By Mao Shiotsu
Ever since I produced my first tray of shortbread biscuits ten years ago, I’ve been baking almost every weekend. Being quarantined at home has only escalated my obsession. Now I bake multiple times every day, much to the delight of my family who seem to be plumping up by the day.
So it’s quite troubling that the dairy aisle of all four supermarkets within a one mile radius of my Tokyo home have been butterless these past few weeks. All that sits atop the sad shelves are passive-aggressive notes that read, “One block per person. We do not know when butter will be restocked. Don’t ask us.”
As much as I like the butter-free, guilt-free flavors of raspberry soufflé and grapefruit jelly, they can’t excite my taste buds like the salty, buttery flakes of a croissant, or the tight, yet tender crumb of a yellow cake. I’ve discovered that the only way I can get my hands on a block of butter is going to the 24-hour supermarket at 7AM sharp, before anyone else gets there (I once managed to snag four blocks using this method and swiftly did self-checkout so nobody could tell me off, hurrah).
But why must I drag myself out of bed at 6:45AM, simply to buy a block of semi-solid dairy emulsion? COVID-19 highlighted Japan’s butter shortage, but it has been a scarce resource before the pandemic, too. A 200g block (around two sticks) costs a whopping 450 yen (4 dollars). There’s plenty of milk, so it seems strange that there’s no butter. Hence I did a little digging.
Only 40% of food in Japan is nationally produced. Japan is a geographically small country, and a lot of the land is unsuitable for farming. The farming industry has also been declining steadily in the past decades. Yet in 2015, almost all the butter in Japan was produced nationally in Hokkaido, the northernmost region of the country. The government seems bent on protecting national dairy producers, supporting them with policies like a subsidy system that neither the EU nor the US have, and, until 2016, controlling almost all butter production and distribution in the country through the ten regional Japan Agricultural Cooperatives.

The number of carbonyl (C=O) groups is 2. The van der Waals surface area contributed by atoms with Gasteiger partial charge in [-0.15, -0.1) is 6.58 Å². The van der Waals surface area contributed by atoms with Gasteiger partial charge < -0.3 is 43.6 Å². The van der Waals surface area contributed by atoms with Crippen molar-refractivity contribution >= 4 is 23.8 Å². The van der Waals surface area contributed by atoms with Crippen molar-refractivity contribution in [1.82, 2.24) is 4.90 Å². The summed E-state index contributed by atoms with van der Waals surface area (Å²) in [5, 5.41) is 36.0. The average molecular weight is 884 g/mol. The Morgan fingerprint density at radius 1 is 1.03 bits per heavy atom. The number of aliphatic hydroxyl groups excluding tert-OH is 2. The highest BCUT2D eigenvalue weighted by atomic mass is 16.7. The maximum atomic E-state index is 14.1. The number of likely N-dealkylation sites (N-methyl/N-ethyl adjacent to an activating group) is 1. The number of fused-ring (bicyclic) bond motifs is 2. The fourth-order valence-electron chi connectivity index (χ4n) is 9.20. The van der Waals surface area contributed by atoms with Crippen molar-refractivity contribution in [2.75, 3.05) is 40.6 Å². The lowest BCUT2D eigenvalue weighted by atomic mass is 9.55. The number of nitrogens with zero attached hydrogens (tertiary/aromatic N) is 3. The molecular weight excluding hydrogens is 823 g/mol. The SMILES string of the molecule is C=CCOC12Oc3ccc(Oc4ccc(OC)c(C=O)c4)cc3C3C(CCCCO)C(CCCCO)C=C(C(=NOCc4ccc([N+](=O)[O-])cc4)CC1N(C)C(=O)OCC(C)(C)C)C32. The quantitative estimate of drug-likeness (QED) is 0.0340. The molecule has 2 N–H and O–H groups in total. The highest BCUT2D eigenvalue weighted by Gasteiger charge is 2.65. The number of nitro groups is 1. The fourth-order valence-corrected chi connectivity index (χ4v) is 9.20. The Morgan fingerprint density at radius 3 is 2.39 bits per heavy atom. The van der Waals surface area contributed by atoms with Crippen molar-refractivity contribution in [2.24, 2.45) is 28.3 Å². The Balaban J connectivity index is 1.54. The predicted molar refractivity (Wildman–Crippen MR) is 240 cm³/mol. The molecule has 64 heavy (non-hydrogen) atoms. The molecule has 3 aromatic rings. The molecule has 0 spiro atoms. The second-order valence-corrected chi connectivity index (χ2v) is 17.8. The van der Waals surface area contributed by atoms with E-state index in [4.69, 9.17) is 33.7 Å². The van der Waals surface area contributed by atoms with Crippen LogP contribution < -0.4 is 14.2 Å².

However, with the escalating shortage, Japan has started to take a more open stance towards importing butter. In 2016, for example, it agreed to a Trans-Pacific Partnership pact to lower tariffs on dairy products, which encourages more —yet still limited— imports from New Zealand and Australia. Admittedly, though, the effects of these new efforts aren’t very evident.
But if masses of imported butter starts freely streaming into the Japanese dairy market, the cheaper, more abundant foreign blocks will most likely push small-scale Japanese farmers out of business. And with Japan’s food self-sufficiency already being one of the lowest amongst advanced economies, and the pandemic leaving farmers jobless, that’s something we really want to avoid.
It’s difficult to say that the protection of national industries is a valid excuse for denying the public butter. But the next time I’m faced with an empty butter shelf, beneath my anguish of not being able to bake flaky croissants, at least I’ll detect a twinge of comfort in knowing that my croissant deprivation might actually be protecting Japanese dairy farmers.
Mao Shiotsu is a rising sophomore in Jonathan Edwards College. You can contact her at email@example.com.